The Top Two Primary is Coming: “Fasten Your Seatbelts … it’s going to be a bumpy night.” – Part 1

Allan Hoffenblum
Publisher of the California Target Book and owner of Allan Hoffenblum & Associates

When Bette Davis spoke the above line in the classic movie, All About Eve, I’m certain she did not have California politics in mind.

But it fittingly describes how many of California’s most powerful power brokers will feel the night of June 5 … the date of the state’s first Top-Two Open Primary Election.

In a Fox and Hounds article I wrote last October, I put a spotlight on the massive turnover that will occur in the Assembly this election cycle due to their being 35 open seats.

That by itself will guarantee a significant change in that body. But now let’s look at the new “Top Two Open Primary.”

The California Target Book, which I publish, just placed online our pre-Primary analyses of the 53 congressional, 80 state assembly and 20 odd-numbered state senate seats up for election (along with profiles on 555 candidates that will appear on the ballot).

And what we discovered is that as many as 34 of the contested races in the June Primary could lead to a same party runoff in November; 8 in Congress, 4 in the state Senate, and as many as 22 in the state Assembly.

Of the 22, 16 will be Democrat vs. Democrat, only 6 will be Republican vs. Republican.

The principal cause of the large number of D vs. D contests is the very low Republican registration in large portions of this state, particularly along the coast and areas with a large minority population; areas where the GOP registration numbers are so low, that their candidates can’t seriously compete for a top two spot.

Below is my take on the congressional races that will have, or are likely to have same party runoffs in November. I will do the same for the state Assembly and Senate in a separate post later this week.

SAME PARTY CONTESTS – CONGRESS

There are three congressional races where only two Democrats are on the June ballot, guaranteeing a Democrat vs. Democrat November runoff:

CD35: Incumbent Joe Baca will face off against state Senator Gloria Negrete McLeod, long time bitter political enemies.

CD40: Democrat David Sanchez, a college professor and longtime political activist, is challenging incumbent Lucille Roybal-Allard. The incumbent should have little difficulty in being reelected, but the challenger’s showing in the June Primary will be an early sign if the incumbent is in any serious trouble.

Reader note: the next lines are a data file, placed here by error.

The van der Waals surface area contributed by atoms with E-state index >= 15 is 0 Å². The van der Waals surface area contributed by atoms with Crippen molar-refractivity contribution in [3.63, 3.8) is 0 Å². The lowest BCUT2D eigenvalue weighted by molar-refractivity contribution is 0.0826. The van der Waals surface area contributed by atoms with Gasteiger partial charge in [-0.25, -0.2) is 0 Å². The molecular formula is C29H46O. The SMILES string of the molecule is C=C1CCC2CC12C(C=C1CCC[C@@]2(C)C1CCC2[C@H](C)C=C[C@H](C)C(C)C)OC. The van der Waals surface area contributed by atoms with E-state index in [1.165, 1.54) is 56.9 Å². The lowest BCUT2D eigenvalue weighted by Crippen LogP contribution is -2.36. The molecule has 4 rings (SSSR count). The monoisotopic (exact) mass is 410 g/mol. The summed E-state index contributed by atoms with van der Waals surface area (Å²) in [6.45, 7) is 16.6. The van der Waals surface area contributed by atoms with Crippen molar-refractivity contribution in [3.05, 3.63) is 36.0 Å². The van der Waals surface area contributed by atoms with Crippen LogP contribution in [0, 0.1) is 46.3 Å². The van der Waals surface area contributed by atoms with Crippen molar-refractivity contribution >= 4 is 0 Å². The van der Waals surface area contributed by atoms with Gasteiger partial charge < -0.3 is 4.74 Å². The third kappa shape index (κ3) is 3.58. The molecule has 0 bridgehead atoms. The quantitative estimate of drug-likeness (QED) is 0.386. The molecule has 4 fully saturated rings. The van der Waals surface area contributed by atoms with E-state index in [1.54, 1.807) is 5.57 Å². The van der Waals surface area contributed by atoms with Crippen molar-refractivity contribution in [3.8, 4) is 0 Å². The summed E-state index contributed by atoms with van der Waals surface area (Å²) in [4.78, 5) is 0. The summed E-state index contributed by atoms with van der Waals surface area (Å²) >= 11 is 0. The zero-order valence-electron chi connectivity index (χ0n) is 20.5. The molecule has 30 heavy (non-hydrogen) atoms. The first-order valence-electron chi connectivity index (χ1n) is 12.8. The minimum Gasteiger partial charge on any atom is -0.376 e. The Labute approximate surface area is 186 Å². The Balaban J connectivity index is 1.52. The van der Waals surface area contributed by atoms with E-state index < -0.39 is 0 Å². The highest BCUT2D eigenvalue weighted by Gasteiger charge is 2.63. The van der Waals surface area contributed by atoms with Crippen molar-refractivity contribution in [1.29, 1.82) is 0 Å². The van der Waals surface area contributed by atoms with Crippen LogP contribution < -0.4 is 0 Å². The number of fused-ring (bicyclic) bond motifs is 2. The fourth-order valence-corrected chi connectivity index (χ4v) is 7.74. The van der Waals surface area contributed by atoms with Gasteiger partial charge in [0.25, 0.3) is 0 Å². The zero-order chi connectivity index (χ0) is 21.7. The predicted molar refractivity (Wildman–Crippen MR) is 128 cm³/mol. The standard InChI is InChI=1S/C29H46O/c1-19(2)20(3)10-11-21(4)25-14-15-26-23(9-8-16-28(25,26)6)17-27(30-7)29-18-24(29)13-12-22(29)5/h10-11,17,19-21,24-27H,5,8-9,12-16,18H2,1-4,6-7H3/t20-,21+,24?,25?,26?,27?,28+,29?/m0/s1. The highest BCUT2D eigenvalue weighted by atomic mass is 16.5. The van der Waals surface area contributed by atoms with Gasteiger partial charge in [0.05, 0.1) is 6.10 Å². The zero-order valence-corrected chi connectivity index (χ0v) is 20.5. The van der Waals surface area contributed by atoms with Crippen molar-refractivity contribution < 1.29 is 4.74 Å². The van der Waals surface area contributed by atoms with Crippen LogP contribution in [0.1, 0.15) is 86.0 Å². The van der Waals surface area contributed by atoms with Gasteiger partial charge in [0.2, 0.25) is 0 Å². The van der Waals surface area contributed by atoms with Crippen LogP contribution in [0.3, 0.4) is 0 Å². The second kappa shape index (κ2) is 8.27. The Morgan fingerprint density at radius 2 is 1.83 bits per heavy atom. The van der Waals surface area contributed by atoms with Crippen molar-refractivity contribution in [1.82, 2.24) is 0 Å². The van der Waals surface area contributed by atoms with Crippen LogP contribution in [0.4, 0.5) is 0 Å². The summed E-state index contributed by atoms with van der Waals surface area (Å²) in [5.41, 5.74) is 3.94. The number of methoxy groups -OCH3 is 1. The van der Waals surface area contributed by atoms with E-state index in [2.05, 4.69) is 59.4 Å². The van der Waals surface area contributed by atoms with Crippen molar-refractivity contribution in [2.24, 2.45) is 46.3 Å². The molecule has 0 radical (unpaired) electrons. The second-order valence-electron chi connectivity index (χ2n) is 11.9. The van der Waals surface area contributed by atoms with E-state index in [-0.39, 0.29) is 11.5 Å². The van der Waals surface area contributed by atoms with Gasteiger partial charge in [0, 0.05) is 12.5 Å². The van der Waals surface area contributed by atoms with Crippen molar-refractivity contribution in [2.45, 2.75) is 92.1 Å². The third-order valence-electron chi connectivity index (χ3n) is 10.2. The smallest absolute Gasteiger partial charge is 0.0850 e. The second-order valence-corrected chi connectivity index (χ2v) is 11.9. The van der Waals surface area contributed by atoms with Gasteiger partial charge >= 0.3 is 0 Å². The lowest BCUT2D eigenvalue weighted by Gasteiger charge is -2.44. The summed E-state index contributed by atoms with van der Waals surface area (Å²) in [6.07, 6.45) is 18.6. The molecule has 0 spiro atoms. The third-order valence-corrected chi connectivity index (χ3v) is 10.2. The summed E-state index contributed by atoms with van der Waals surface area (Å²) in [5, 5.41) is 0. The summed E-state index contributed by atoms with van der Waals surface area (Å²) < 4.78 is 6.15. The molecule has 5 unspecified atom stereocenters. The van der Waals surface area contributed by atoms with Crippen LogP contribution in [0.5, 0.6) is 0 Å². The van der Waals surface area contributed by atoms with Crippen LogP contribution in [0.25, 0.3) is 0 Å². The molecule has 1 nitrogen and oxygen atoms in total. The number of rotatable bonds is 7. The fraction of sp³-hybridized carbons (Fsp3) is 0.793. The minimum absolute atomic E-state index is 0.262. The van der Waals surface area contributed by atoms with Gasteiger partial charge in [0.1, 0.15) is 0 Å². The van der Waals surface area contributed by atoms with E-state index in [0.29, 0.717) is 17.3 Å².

CD43: Democrat Bob Flores, currently a political unknown from San Pedro, is challenging Maxine Waters. The cities of Gardena, Lawndale, Lomita and a large portion of Torrance are all new to Waters. And, there are those ethic charges still hanging over her. Again, how well her challenger does in the June Primary will be an early sign if Waters is in trouble come November.

CD44: Incumbent Democrats Janice Hahn and Laura Richardson are the only two names on the June ballot. The final outcome will be determined in November.

There are four races that are likely to lead to a same party runoffs, but because candidates from more than one party are on the ballot, there is no guarantee.

CD2: This is a north coast district looking for a successor to Lynn Woolsey, who is not seeking reelection. Seven Democrats are on the ballot, including Asm. Jared Huffman. But there are several strong Democrats in this race. There are two Republicans and two independents on the ballot and one of the Republicans is spending some serious dollars. But only 23% of the district’s voters are registered Republican. A Democrat vs. Democrat contest is very likely.

CD8: This is a solid GOP district anchored by San Bernardino County. It became an open seat when Jerry Lewis announced that he would not seek reelection. No fewer than 10 Republicans are on the ballot, including Asm. Paul Cook. This could be a Republican vs. Republican runoff, but two Democrats and an independent candidate (no party preference) are also on the ballot. The independent is former GOP Asm. Anthony Adams. Hard-core anti-tax activists attempted to qualify a recall election against Adams in 2010 due to his vote on a budget that including a tax increase. Though they were not successful, Adams decided to not seek reelection that year. If the two Democrats split the Democratic registration (33%), we could see a same party contest. Should Adams do well among the 17% who are registered NPP, we may see a runoff between a Republican and a former Republican.

CD15: Eric Swalwell, a Dublin City Councilmember and a prosecutor with the Alameda County District Attorney’s office, is seriously challenging Pete Stark, and Swalwell has raised over $241,000. There is also an independent on the ballot, but a Stark/Swalwell November runoff is very likely.

CD51: Former Asm./Sen. Denise Morino Ducheny will battle former Asm. Juan Vargas. There are two other Democrats and three Republicans on the ballot. But they appear to be running little more than token campaigns. The GOP registration is 22%.

CD30: Howard Berman vs. Brad Sherman. Everyone, except Berman, Sherman and three Republican candidates, hope this goes to the November election. But there are five other candidates on the ballot looking to make the runoff, the three Republicans, another Democrat (anti-war activist) and a Green. GOP registration is 25%; NPP is 21%. A Berman/Sherman November runoff is possible, but not guaranteed.

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